General Henry Knox

Henry Knox is a great figure in American, and ultimately Maine, history, but I don’t think it helps us to understand how he became so to know that the bookstore he kept in Boston before he joined the cause was “an emporium offering stationary, wallpaper, quills, flutes, Keyser’s pills, telescopes, ‘cordial cephalic snuff,’ reading glasses, and Hill’s ‘never-fading cure for the bite of a mad dog.’” Do those words create images that make his bookstore vivid for us? Not for me

The British are Coming is a good read, especially for folks who like to know about wars, but it’s a fair criticism to say it’s overwritten, dense with irrelevant details, and badly in need of a sharp editorial pencil. Atkinson is a highly successful author who makes a mint from his writing, and his latest will add to that. Hats (tricornes?) off to him for that. I should be so successful. But his style raises a serious question for me as both writer and reader. Just as every writer has to decide how much to describe, every reader has to decide when enough’s enough already. Obviously the answer is the usual: it depends—on purpose, taste, genre, and so forth. Cop mysteries around violent murders need bloody details. Cozies can prioritize inner to outer description. And so forth. I’ve had my say on this and would be interested to know what other writers and readers think, understanding that choices are at the heart of the writing enterprise.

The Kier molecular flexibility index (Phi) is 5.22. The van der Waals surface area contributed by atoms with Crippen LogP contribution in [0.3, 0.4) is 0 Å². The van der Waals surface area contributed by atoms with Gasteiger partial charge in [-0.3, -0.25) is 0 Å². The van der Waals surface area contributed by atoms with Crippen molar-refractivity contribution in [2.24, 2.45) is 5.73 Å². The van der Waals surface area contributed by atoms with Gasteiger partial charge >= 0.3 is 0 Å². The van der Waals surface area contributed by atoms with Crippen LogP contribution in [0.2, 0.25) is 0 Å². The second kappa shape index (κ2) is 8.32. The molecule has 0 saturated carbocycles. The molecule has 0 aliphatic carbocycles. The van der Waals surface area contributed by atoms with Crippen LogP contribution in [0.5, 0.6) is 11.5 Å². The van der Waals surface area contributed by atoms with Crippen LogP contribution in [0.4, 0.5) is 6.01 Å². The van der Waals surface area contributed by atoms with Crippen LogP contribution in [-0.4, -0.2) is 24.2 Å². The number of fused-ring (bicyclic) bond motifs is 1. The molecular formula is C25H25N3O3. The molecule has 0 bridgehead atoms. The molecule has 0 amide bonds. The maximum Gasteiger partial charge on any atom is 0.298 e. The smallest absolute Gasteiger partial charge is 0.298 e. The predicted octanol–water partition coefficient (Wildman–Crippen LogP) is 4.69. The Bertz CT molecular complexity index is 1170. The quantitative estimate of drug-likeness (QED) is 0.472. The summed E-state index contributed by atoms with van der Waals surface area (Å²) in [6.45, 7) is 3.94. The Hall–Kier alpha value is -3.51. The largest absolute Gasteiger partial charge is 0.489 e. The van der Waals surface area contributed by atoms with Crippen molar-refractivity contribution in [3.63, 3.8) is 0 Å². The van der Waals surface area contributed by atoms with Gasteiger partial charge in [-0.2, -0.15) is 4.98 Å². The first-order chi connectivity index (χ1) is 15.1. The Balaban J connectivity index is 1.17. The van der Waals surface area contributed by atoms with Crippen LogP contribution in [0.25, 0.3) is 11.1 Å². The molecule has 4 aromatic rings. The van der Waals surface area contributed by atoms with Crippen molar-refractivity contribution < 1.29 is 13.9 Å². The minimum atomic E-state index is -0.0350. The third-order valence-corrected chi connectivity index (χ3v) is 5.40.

This entry was posted in Uncategorized. Bookmark the permalink.

2 Responses to Details, details

  1. Anonymous says:

    I agree that writers can over describe, but I do like a sense of the person, so perhaps the azure-eyes are valuable for some readers, ditto the contents of the shop. That being said, one reason we have editors is to help us strike the right balance. If a reader–you–feels like the description detracts from the purpose of the book–it may be an editor should be summoned.

    Kate

    Like

  2. Chris Knopf says:

    I love Atkinson for his WWII trilogy, and am halfway through The British Are Coming. I agree he provides too much detail, especially numbers killed and wounded, provisions shipped, saved or lost, all the quantitative stuff that only historians care about. I do like the personal descriptions of principal players. As to the kind of books we write, less is almost always more, in my opinion. Just enough to keep the story afloat. Remember Elmore Leonard’s advice to leave out the content readers skip over.

    Like

Leave a Reply

Fill in your details below or click an icon to log in:

WordPress.com Logo

You are commenting using your WordPress.com account. Log Out /  Change )

Google photo

You are commenting using your Google account. Log Out /  Change )

Twitter picture

You are commenting using your Twitter account. Log Out /  Change )

Facebook photo

You are commenting using your Facebook account. Log Out /  Change )

Connecting to %s